Kahne, Waltrip, Robby Gordon slapped with fines

CHARLOTTE, N.C. -- Robby Gordon and Kasey Kahne avoided
suspensions Monday when NASCAR penalized them for road-rage
incidents in New Hampshire.

Gordon was fined $35,000 and docked 50 points in the driver
standings for intentionally trying to hit Michael Waltrip's car
during Sunday's race at New Hampshire International Speedway,
throwing his helmet at Waltrip's car, and cursing during a
television interview.

Kahne was fined $25,000 and penalized 25 points in the standings
for intentionally hitting Kyle Busch's car in retaliation for an
earlier accident.

"There have been a growing number of incidents lately where
drivers have taken matters into their own hands," NASCAR president
Mike Helton said. "Such unsafe and inappropriate behavior has to

"NASCAR will use whatever means necessary to stop it."

Waltrip was fined $10,000 and 25 points for using an obscene
gesture during the televised broadcast, and his car owner, Teresa
Earnhardt, was penalized 25 points.

Gordon and Kahne actually got off easy considering the harsh
tone from NASCAR officials that hinted at suspensions following the

"We're going to do whatever we need to do, whether it's to park
a guy for a week or park a guy for nine weeks," spokesman Jim
Hunter said after the race. "We're going to do whatever we need to
do to prevent retaliation on the racetrack."

Instead, Kahne and Gordon essentially got off with a slap on the

For example, Busch Series driver Martin Truex Jr. was fined
$10,000 and 25 points for using an obscene gesture earlier this
month. Last season, Dale Earnhardt Jr. was fined $25,000 and 25
points for cursing in a television interview.

Jimmy Spencer was the last driver suspended, forced to sit out
one race in 2003 for punching Kurt Busch after the two were in an
accident. Kevin Harvick was "parked" for one race in 2002 when
NASCAR did not allow him to compete in a Cup race at Martinsville,
Va., as punishment for aggressive driving in a truck race the day

In addition to their penalties, both Kahne and Gordon were
placed on probation until the end of the season and their car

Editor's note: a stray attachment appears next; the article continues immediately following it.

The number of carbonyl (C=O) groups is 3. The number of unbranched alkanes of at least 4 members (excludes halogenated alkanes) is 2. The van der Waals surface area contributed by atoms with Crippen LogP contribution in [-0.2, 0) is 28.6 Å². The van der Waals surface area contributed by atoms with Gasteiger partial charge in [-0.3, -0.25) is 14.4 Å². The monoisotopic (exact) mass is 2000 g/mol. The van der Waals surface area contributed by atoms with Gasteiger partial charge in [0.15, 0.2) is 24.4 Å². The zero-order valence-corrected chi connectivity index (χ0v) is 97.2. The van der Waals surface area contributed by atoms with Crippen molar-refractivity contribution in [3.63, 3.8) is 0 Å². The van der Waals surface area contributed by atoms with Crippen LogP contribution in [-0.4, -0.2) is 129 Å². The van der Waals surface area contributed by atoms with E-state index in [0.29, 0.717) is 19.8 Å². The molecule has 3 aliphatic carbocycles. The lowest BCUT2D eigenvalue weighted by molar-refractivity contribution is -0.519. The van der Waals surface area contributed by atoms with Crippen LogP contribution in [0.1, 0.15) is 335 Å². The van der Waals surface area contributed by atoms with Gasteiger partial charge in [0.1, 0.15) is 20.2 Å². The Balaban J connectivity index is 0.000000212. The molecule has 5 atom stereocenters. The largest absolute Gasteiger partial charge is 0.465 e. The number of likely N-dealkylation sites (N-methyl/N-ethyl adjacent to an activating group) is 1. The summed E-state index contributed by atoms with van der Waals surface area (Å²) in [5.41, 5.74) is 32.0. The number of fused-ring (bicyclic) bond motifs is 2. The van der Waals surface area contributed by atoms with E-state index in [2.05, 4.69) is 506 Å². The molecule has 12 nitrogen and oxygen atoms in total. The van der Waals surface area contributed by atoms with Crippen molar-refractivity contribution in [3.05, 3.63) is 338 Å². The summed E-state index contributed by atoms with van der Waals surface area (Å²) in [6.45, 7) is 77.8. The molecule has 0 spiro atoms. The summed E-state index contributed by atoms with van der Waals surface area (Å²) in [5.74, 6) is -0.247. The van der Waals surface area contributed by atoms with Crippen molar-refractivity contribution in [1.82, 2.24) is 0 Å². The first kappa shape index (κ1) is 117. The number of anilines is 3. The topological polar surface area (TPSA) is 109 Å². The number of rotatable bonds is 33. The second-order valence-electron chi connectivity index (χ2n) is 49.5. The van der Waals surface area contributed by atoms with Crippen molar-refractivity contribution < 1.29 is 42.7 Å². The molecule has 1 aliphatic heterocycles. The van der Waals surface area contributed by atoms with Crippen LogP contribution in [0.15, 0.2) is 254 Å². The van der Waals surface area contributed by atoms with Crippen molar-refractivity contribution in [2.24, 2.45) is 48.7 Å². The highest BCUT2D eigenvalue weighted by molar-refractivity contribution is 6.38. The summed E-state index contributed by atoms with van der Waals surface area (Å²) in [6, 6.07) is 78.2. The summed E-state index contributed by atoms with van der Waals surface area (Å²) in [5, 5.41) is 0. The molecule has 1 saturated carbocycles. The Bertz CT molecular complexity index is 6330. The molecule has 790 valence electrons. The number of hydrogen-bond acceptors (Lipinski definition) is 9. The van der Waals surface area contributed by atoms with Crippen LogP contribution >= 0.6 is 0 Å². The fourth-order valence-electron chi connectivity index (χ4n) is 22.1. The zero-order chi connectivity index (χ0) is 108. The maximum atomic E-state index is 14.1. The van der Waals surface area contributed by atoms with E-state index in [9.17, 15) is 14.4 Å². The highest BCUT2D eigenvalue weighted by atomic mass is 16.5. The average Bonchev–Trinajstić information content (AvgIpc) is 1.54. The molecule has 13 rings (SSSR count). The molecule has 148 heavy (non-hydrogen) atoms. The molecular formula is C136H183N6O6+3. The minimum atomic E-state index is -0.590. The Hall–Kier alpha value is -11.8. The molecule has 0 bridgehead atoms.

owners were also penalized. Ray Evernham, Kahne's car owner, was
docked 25 points and Jim Smith, owner of Gordon's car, was docked
50 points.

This is the second consecutive year Gordon has gotten into
trouble at New Hampshire. He intentionally wrecked Greg Biffle last
year as retaliation, and the accident collected Chase contenders
Tony Stewart and Jeremy Mayfield, effectively ending their
championship hopes.

Although NASCAR did not penalize him, Gordon was placed on
probation by then-car owner Richard Childress.

Gordon apologized Monday for cursing, but still blamed Waltrip
for the accident.

"I let my emotions get the better of me and I apologize," he
said. "I don't know what it is, but he puts the bumper to me a
lot, and this time he did what he set out to do. We basically
destroyed a great race car, and unfortunately it's the people that
work in the shop that really suffer. We didn't deserve that at

Gordon and Waltrip wrecked under caution, and Gordon waited
until Waltrip came past him and tried to back his car into him. He
missed -- but almost hit Stewart, who had to stop to avoid Gordon.

Gordon then got out of his car, waited for Waltrip, acted as if
he was going to walk in front of Waltrip's car and threw his helmet
at him. It hit just below the driver's window.

Kahne's accident came midway through the race, when Busch bumped
him and sent him hard into the wall. Kahne restarted his battered
car and drove it slowly along the bottom of the track until Busch
came by in turn one. Kahne then shot up the track, hitting Busch in
the left front.

NASCAR parked him for the rest of the race, but Kahne was

"I accept responsibility for my actions and will, in the
future, channel the competitive energy and emotion that my team and
I share toward productive results on the racetrack for Evernham
Motorsports, our sponsors and fans," Kahne said Monday. "This is
behind us now. As a team, our focus is on the upcoming events and
the future."

Also, Lance McGrew, crew chief for Brian Vickers, was fined
$10,000 and placed on probation for the remainder of the year
because their car failed prerace inspection. Vickers also was
penalized 25 driver points and car owner Mary Hendrick was
penalized 25 points.